The first woman to design an airplane

E. L. Todd at the controls Probably Sept., 1909 Library of Congress Collection

The name E. Lilian Todd isn’t one with which most of us are familiar, but we should be. Miss Todd is recognized as the first woman to design and build an airplane, though she herself never flew it.

A self-taught inventor with a love of mechanics, Todd co-patented a typewriter copy-holder in 1896, before becoming interested in aeuronautics in the early 1900s. After seeing airships in London and sketches of airplanes in a Parisian magazine, Todd exhibited her first design at Madison Square Garden in 1906, gaining national attention.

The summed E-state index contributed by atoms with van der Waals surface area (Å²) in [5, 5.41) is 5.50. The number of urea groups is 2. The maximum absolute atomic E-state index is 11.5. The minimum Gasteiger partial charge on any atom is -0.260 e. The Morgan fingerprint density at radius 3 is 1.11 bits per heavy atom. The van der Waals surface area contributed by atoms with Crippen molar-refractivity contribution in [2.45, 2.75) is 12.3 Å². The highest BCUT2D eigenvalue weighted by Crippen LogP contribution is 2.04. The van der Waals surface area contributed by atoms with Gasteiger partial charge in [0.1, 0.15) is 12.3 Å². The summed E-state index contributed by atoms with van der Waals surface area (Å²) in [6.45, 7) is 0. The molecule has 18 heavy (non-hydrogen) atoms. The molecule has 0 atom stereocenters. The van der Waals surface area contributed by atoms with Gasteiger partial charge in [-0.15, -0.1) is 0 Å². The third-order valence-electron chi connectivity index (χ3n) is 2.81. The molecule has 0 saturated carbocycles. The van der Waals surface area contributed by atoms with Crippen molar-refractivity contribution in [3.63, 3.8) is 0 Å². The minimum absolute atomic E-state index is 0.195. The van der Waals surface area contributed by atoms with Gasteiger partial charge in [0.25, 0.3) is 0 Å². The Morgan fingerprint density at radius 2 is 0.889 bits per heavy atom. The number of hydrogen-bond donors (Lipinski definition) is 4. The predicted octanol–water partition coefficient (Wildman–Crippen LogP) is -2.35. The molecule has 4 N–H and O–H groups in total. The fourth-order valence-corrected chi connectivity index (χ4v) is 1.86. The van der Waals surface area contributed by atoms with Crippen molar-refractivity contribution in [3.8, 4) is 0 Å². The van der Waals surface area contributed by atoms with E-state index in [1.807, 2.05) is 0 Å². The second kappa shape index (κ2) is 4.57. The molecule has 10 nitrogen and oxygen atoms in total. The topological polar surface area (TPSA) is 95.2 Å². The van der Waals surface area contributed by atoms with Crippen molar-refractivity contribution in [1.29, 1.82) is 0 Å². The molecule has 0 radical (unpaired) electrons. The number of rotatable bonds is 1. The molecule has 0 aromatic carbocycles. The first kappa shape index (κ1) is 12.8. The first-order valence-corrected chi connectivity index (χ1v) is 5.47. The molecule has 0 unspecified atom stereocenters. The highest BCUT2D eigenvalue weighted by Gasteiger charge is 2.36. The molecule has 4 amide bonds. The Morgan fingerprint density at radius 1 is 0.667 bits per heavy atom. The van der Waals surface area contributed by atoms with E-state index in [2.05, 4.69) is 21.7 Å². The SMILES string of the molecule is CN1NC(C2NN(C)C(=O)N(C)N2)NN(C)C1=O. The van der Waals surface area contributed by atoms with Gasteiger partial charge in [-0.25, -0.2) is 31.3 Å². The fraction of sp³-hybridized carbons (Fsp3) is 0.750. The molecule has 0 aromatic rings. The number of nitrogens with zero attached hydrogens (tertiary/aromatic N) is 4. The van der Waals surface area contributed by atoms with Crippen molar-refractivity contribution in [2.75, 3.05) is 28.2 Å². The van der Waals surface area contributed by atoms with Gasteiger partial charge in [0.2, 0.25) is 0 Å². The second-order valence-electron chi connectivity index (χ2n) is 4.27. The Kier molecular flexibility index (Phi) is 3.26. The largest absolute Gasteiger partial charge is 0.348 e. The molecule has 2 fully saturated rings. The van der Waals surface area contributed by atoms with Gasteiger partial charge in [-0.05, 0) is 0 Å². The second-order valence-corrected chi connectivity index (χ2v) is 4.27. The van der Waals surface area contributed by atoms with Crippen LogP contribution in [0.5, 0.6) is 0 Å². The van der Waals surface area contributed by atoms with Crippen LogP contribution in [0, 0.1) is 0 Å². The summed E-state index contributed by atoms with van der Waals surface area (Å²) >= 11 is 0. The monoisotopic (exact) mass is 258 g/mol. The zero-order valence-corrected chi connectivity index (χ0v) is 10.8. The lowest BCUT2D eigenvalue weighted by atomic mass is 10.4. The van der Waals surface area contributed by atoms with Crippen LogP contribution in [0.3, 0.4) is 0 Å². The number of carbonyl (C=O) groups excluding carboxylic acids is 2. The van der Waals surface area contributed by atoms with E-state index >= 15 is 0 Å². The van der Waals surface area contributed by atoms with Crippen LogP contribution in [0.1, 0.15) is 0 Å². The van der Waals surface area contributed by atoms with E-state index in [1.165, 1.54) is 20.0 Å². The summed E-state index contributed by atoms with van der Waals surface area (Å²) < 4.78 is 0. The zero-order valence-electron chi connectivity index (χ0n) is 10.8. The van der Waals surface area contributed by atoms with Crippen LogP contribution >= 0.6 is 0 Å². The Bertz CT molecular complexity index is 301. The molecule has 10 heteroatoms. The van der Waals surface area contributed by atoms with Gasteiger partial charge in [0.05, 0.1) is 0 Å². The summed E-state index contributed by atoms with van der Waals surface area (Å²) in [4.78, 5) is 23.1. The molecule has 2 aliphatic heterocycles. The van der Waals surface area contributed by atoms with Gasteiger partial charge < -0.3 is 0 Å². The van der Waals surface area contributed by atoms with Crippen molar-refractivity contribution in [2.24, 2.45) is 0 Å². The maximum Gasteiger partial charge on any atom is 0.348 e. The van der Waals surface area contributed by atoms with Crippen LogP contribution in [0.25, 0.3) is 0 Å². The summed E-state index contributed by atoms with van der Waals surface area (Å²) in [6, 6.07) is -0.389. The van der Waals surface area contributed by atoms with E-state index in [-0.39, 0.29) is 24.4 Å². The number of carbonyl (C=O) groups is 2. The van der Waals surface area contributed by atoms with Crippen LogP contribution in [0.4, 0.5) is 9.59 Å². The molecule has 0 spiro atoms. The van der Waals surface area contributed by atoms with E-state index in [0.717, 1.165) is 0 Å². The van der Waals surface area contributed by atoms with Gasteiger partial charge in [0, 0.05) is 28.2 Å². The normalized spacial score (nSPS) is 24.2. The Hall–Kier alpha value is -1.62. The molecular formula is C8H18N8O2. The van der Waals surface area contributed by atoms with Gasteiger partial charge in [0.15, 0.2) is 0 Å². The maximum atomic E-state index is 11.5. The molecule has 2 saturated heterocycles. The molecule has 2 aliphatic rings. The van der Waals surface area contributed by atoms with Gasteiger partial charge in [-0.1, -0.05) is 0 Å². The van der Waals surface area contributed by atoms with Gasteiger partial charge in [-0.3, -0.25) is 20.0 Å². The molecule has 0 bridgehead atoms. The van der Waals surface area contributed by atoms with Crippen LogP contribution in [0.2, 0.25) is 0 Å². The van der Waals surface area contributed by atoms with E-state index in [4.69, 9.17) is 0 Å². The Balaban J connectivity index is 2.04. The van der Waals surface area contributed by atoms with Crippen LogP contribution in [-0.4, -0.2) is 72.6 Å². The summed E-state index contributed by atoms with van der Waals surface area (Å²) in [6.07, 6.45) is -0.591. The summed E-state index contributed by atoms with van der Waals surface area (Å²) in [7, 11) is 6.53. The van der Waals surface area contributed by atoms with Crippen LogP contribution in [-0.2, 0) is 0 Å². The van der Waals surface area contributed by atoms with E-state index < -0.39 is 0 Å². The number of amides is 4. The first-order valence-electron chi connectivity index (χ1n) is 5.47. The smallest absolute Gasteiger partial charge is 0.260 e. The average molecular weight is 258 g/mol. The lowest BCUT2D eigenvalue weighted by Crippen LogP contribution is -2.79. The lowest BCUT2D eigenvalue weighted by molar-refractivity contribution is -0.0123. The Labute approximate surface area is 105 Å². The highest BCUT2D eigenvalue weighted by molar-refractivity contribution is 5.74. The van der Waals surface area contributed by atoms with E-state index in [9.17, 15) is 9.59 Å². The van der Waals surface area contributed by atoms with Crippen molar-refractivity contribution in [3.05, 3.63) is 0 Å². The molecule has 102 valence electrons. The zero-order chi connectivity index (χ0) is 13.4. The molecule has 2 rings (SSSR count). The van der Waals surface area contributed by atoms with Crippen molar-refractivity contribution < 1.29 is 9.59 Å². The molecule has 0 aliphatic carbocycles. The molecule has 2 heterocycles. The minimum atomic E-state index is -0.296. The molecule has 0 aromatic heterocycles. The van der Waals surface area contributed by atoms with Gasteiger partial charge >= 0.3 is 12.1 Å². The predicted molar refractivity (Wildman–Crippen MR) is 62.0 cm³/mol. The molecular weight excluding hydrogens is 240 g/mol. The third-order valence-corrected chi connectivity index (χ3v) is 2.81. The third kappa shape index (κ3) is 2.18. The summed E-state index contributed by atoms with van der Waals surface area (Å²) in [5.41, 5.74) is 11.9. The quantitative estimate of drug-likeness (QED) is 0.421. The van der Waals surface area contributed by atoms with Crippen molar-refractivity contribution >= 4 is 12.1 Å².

With the patronage of philanthropist Olivia Sage, Todd was able to begin work on her plane in 1908. Determined to fly it herself, she applied for permission in 1909, but was denied. And so on November 7, 1910 Miss Todd’s plane, piloted by Didier Massson, flew for 20 feet over the Garden City aviation field near Mineola, Long Island, New York.

For a truly wonderful re-imagining of Miss Todd’s plane’s first flight, this short film by Kristina Yee is definitely worth watching!

The Early Aviators website has more information on E. Lilian Todd and other aviation pioneers.